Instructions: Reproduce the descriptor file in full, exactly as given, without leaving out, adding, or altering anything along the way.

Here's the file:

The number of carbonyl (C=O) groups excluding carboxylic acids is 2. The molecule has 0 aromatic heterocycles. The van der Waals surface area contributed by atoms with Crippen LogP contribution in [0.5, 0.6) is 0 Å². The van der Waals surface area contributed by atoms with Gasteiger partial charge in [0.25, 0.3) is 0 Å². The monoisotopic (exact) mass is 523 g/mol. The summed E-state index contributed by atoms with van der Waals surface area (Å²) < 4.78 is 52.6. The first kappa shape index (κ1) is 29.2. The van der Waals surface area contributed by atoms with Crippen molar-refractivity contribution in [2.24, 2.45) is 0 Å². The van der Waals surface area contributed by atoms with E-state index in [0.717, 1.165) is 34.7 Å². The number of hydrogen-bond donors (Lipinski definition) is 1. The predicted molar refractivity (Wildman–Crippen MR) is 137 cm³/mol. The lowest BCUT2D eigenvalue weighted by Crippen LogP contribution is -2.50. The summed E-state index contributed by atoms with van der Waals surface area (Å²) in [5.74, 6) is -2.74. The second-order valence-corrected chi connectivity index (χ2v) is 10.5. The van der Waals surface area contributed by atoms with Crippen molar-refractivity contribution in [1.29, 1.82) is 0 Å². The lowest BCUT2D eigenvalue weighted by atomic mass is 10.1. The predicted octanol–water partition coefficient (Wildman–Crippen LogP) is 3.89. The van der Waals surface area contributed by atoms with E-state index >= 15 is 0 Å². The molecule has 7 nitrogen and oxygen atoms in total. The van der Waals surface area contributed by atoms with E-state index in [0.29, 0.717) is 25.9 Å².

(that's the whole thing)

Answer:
The number of carbonyl (C=O) groups excluding carboxylic acids is 2. The molecule has 0 aromatic heterocycles. The van der Waals surface area contributed by atoms with Crippen LogP contribution in [0.5, 0.6) is 0 Å². The van der Waals surface area contributed by atoms with Gasteiger partial charge in [0.25, 0.3) is 0 Å². The monoisotopic (exact) mass is 523 g/mol. The summed E-state index contributed by atoms with van der Waals surface area (Å²) < 4.78 is 52.6. The first kappa shape index (κ1) is 29.2. The van der Waals surface area contributed by atoms with Crippen molar-refractivity contribution in [2.24, 2.45) is 0 Å². The van der Waals surface area contributed by atoms with E-state index in [0.717, 1.165) is 34.7 Å². The number of hydrogen-bond donors (Lipinski definition) is 1. The predicted molar refractivity (Wildman–Crippen MR) is 137 cm³/mol. The lowest BCUT2D eigenvalue weighted by Crippen LogP contribution is -2.50. The summed E-state index contributed by atoms with van der Waals surface area (Å²) in [5.74, 6) is -2.74. The second-order valence-corrected chi connectivity index (χ2v) is 10.5. The van der Waals surface area contributed by atoms with Crippen molar-refractivity contribution in [1.29, 1.82) is 0 Å². The lowest BCUT2D eigenvalue weighted by atomic mass is 10.1. The predicted octanol–water partition coefficient (Wildman–Crippen LogP) is 3.89. The van der Waals surface area contributed by atoms with E-state index >= 15 is 0 Å². The molecule has 7 nitrogen and oxygen atoms in total. The van der Waals surface area contributed by atoms with E-state index in [0.29, 0.717) is 25.9 Å².